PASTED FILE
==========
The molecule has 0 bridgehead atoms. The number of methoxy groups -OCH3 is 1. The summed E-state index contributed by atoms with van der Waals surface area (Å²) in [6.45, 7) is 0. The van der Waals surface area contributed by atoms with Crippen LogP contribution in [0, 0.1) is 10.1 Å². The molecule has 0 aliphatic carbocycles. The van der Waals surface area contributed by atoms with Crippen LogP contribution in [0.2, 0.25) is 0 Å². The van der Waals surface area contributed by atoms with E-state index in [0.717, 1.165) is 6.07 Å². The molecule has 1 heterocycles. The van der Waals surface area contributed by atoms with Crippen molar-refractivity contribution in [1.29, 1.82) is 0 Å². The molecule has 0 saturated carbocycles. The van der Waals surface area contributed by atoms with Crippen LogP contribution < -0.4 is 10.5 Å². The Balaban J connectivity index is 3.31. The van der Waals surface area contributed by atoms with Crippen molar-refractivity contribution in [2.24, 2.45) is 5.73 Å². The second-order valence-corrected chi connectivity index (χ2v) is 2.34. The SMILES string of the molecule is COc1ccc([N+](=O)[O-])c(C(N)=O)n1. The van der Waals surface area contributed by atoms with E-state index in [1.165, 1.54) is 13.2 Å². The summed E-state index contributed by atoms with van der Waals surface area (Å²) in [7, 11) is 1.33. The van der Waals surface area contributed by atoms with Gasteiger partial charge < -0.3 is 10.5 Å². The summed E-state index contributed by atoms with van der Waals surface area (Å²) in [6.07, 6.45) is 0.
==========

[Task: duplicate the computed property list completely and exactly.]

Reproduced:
The molecule has 0 bridgehead atoms. The number of methoxy groups -OCH3 is 1. The summed E-state index contributed by atoms with van der Waals surface area (Å²) in [6.45, 7) is 0. The van der Waals surface area contributed by atoms with Crippen LogP contribution in [0, 0.1) is 10.1 Å². The molecule has 0 aliphatic carbocycles. The van der Waals surface area contributed by atoms with Crippen LogP contribution in [0.2, 0.25) is 0 Å². The van der Waals surface area contributed by atoms with E-state index in [0.717, 1.165) is 6.07 Å². The molecule has 1 heterocycles. The van der Waals surface area contributed by atoms with Crippen molar-refractivity contribution in [1.29, 1.82) is 0 Å². The molecule has 0 saturated carbocycles. The van der Waals surface area contributed by atoms with Crippen LogP contribution < -0.4 is 10.5 Å². The Balaban J connectivity index is 3.31. The van der Waals surface area contributed by atoms with Crippen molar-refractivity contribution in [2.24, 2.45) is 5.73 Å². The second-order valence-corrected chi connectivity index (χ2v) is 2.34. The SMILES string of the molecule is COc1ccc([N+](=O)[O-])c(C(N)=O)n1. The van der Waals surface area contributed by atoms with E-state index in [1.165, 1.54) is 13.2 Å². The summed E-state index contributed by atoms with van der Waals surface area (Å²) in [7, 11) is 1.33. The van der Waals surface area contributed by atoms with Gasteiger partial charge < -0.3 is 10.5 Å². The summed E-state index contributed by atoms with van der Waals surface area (Å²) in [6.07, 6.45) is 0.